Solipsism and Capitalism, Part 2 of 2

In yesterday’s post I argued that some philosophers misinterpret perception as being a two-term, self-object experience, while I feel it is better captured by a three-term, self-object-world relationship, and that moreover it is this basic mistake which creates what I called the feeling of ‘claustrophobia’ that sometimes appears in epistemology and the philosophy of perception.

Now I want to consider why that mistake got made, and why it was shared among a variety of prominent, and often sharply disagreeing, early modern philosophers. I want to suggest that it reflects the sort of society they were trying to come to terms with.

I’ve remarked in the past on the ‘fit’ between the mentality appropriate to science (rational, reductive, totalising) and the mentality appropriate to market-based profit-maximising (rational, reductive, totalising). I’ve suggested that this results in an ideological bias in capitalist societies towards a dogmatic over-emphasis of science.

I would suggest here that there is also a certain ‘fit’ between the way that the social world appears to the capitalist mindset, and the way the world of thought appears to the sort of almost-solipsistic mindset I have criticised, that is liable to make such an approach, though mistaken, attractive to philosophers working in a capitalist milieu.

The primary point of resemblance is this: if one neglects the fact that all specific objects are always perceived (and thought of) against the background of the world, i.e. in necessary connection with the world, one gives to them a sense of independence from each other. When one then says that there is in fact a world (as there obviously is), that world will seem like the mere adding-together of a great number of discrete things, an aggregate, a heap.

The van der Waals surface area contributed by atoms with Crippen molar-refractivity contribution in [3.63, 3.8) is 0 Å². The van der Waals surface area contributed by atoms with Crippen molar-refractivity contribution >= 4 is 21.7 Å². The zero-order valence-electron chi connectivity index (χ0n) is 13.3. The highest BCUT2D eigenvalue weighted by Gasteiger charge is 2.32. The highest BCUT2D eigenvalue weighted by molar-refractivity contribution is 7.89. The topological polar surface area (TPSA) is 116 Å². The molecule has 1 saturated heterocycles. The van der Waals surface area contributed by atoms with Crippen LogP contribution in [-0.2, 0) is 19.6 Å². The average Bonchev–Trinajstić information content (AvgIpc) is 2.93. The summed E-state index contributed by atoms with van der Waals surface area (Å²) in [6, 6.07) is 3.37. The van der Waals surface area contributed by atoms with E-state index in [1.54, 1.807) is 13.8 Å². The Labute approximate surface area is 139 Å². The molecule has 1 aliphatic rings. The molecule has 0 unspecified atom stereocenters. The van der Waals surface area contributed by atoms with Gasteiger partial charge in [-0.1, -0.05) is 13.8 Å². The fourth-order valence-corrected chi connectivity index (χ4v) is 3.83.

Similarly, in a capitalist economic system, each actor operates independently, with their own goals, seeing no inherent connection or bond between themselves and others. Society as a whole then appears as simply a random collection of self-seeking individuals, a heap, an aggregate with no unity or meaningful connection.

Indeed, one arrives at Thatcher’s famous quote: there is no such thing as society. There are only individuals (and families, in the quote, but since house-bound home-makers are similarly invisible in capitalist ‘civil society’ and in most philosophy, we can ignore that). And the mistaken starting-point in philosophy that I discussed is the metaphysical equivalent: there is no such thing as reality, there are only individual objects.

A consequence of this is solitude. Capitalism as a market economy is the reign of ‘private’ interests and ‘private individuals’. If there is no such thing as society, then there is no meaningful subject of concern, pride, hope, or love beyond oneself and one’s handful of ‘private’ friends. Contrasted with, say, the confidently ‘public’ life of a citizen in democratic Athens, or the loyal member of a grand dynasty, a guild, a secret society, etc, the bourgeois operates within the narrow confines on their own soul.

It isn’t hard to see how this parallels the fear of solipsism in philosophy, the worry that just as the absence of a community beyond self interest prevents us from emotionally ‘getting outside our own heads’, so the absence of a world beyond discrete objects prevents us from cognitively ‘getting outside our own heads’.